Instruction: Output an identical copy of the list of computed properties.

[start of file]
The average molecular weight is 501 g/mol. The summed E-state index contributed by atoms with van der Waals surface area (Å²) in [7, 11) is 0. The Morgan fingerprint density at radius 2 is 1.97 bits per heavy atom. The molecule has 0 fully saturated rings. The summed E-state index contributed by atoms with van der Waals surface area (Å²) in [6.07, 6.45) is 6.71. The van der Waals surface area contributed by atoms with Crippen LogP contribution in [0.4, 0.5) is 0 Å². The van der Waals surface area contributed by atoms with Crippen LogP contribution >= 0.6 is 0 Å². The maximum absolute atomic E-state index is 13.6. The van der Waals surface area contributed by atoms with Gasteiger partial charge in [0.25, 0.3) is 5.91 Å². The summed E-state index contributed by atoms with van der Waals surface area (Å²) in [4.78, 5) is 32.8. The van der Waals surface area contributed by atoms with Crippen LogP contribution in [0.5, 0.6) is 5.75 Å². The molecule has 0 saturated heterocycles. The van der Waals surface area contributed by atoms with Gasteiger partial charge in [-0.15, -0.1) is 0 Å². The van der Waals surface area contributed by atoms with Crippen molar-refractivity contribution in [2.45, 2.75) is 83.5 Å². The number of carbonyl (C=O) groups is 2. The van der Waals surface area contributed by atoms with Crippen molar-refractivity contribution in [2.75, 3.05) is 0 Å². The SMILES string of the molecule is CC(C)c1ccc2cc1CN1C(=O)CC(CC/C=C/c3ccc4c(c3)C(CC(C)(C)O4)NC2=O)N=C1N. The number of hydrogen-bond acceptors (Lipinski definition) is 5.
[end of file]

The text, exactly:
The average molecular weight is 501 g/mol. The summed E-state index contributed by atoms with van der Waals surface area (Å²) in [7, 11) is 0. The Morgan fingerprint density at radius 2 is 1.97 bits per heavy atom. The molecule has 0 fully saturated rings. The summed E-state index contributed by atoms with van der Waals surface area (Å²) in [6.07, 6.45) is 6.71. The van der Waals surface area contributed by atoms with Crippen LogP contribution in [0.4, 0.5) is 0 Å². The van der Waals surface area contributed by atoms with Crippen LogP contribution >= 0.6 is 0 Å². The maximum absolute atomic E-state index is 13.6. The van der Waals surface area contributed by atoms with Gasteiger partial charge in [0.25, 0.3) is 5.91 Å². The summed E-state index contributed by atoms with van der Waals surface area (Å²) in [4.78, 5) is 32.8. The van der Waals surface area contributed by atoms with Crippen LogP contribution in [0.5, 0.6) is 5.75 Å². The molecule has 0 saturated heterocycles. The van der Waals surface area contributed by atoms with Gasteiger partial charge in [-0.15, -0.1) is 0 Å². The van der Waals surface area contributed by atoms with Crippen molar-refractivity contribution in [2.45, 2.75) is 83.5 Å². The number of carbonyl (C=O) groups is 2. The van der Waals surface area contributed by atoms with Crippen molar-refractivity contribution in [2.75, 3.05) is 0 Å². The SMILES string of the molecule is CC(C)c1ccc2cc1CN1C(=O)CC(CC/C=C/c3ccc4c(c3)C(CC(C)(C)O4)NC2=O)N=C1N. The number of hydrogen-bond acceptors (Lipinski definition) is 5.